Pomo Afro Homos
at Randolph Street Gallery, through September 26
Eric Leonardson and Ensemble
at N.A.M.E., September 17 and 18
Pomo Afro Homos ("Post Modern African American Homosexuals") have sold out all their performances here, and it's not hard to see why: Dark Fruit, about the experiences of black gay men, is testimony to the way sharing personal histories can enlighten the community at large. Brian Freeman, Marvin K. White, and Djola Bernard Branner mine their experiences as outcasts from three separate American cultures: the African American community, the gay community, and the white heterosexual community. The result is a brand of performance art rife with irony and camp.
Dark Fruit is composed of seven segments running the gamut from poignant to satirical. The first, "Aunties in America," is a tea party of three black gay actors from the plays Angels in America, Six Degrees of Separation, and La Cage aux Folles. This sketch, full of such bitchy statements as "Marlo Thomas is not the one," emphasizes the isolation and marginalization of gay black actors and entertainers. "At least we have each other," one says to another in the midst of their bitch fest.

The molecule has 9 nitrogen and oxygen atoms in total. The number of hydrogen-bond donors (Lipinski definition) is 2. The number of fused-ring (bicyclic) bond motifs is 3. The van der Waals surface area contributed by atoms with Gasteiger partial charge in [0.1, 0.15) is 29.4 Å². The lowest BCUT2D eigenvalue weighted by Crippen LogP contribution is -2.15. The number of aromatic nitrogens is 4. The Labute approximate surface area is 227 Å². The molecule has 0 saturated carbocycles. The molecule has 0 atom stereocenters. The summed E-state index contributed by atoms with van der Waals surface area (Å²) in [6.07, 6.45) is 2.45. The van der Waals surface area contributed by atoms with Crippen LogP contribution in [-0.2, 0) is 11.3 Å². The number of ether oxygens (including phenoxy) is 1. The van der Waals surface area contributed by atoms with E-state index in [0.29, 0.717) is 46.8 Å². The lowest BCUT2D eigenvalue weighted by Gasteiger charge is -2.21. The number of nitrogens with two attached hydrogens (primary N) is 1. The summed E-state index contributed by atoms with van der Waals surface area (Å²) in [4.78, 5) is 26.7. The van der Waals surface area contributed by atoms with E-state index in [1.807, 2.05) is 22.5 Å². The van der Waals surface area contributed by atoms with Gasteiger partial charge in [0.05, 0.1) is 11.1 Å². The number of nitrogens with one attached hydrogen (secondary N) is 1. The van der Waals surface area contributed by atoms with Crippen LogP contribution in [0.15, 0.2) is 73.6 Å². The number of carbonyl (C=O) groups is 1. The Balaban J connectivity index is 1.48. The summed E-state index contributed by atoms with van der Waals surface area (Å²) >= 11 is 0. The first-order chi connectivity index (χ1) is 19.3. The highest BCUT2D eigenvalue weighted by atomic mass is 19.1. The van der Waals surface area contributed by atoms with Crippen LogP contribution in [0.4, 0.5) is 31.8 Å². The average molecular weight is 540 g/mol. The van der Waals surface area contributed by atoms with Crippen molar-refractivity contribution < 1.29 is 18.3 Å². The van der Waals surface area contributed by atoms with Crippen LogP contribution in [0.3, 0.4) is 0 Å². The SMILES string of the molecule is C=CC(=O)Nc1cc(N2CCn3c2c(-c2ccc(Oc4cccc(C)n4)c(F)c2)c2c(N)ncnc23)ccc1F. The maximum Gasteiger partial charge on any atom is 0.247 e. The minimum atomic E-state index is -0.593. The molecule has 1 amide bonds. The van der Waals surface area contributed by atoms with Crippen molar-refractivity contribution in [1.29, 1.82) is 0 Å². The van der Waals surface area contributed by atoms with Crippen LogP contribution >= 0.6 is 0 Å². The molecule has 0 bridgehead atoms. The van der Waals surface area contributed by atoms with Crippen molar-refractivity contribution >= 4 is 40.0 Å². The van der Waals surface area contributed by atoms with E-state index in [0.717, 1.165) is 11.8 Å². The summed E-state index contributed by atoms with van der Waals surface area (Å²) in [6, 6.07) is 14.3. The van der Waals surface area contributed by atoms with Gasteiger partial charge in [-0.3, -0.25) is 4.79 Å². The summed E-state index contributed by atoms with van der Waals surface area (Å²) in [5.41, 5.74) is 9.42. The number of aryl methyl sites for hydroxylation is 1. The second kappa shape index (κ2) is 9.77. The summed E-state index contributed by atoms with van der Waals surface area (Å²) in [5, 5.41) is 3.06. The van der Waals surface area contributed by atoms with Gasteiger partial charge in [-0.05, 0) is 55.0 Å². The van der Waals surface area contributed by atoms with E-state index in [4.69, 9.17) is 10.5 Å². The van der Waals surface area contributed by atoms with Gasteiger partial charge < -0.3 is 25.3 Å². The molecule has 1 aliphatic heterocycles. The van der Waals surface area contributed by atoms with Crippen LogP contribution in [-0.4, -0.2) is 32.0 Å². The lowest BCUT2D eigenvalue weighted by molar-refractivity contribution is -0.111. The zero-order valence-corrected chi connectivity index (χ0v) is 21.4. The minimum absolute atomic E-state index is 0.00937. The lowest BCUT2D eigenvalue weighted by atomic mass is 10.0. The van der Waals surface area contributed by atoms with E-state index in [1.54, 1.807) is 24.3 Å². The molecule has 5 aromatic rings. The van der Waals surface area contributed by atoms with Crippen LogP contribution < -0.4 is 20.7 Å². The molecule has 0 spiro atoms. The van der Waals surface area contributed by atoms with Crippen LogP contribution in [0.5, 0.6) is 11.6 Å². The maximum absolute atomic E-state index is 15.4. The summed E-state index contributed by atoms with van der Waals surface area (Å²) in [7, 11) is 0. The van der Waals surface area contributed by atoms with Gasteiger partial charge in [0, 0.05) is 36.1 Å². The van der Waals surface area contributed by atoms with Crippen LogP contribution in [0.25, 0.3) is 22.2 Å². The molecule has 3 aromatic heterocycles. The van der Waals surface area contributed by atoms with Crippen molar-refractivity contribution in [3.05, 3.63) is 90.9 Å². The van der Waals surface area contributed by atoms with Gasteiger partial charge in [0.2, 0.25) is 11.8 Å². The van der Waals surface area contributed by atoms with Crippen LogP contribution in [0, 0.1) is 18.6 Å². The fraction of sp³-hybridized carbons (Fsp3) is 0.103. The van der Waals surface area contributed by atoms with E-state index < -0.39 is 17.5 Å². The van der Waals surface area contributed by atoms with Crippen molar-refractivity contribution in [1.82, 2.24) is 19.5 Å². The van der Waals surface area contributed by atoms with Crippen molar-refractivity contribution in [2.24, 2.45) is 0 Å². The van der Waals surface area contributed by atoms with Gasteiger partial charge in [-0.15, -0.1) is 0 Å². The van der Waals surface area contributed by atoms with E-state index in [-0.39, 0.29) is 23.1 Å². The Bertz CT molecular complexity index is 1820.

"Black & Gay: a Psycho-Sex Study" is in the form of a lecture with slides of pie charts, strange graphs, and photographs lifted from gay erotic magazines; it's based on an actual book from the 1960s of the same title. Freeman, dressed in a lab coat and holding a collapsible pointer, describes gay black careers--"hairdresser, interior decorator, ballet dancer"--as well as the percentage of African Americans within the gay culture, the percentage of African American gays who prefer white lovers, the percentage of white gay men who prefer African American lovers, and on and on. At times the lecture takes loopy, bizarre turns, sometimes accompanied by incongruous slide illustrations.
This decidedly goofy lecture is also bolstered by several dramatized vignettes: Freeman is always a white all-American, "gee whiz" sort of high school boy; White (his love interest) is the anguished, earnest "up from shanty town" African American; and Branner portrays a white female teacher who dangles a Booker T. Washington college scholarship before White, never letting him forget that he is her token black achiever. (After each vignette White and Branner stop suddenly and bow solemnly to the audience while Freeman races offstage, then back out in his lab coat to continue the lecture. Sometimes he gestures at the "actors" as though shooing them away.) These vignettes--a play within the play--work beautifully, showing how the dominant white culture, straight and gay alike, has condescendingly "tried out" integration--the ways in which African Americans are often used to assuage both white guilt and curiosity.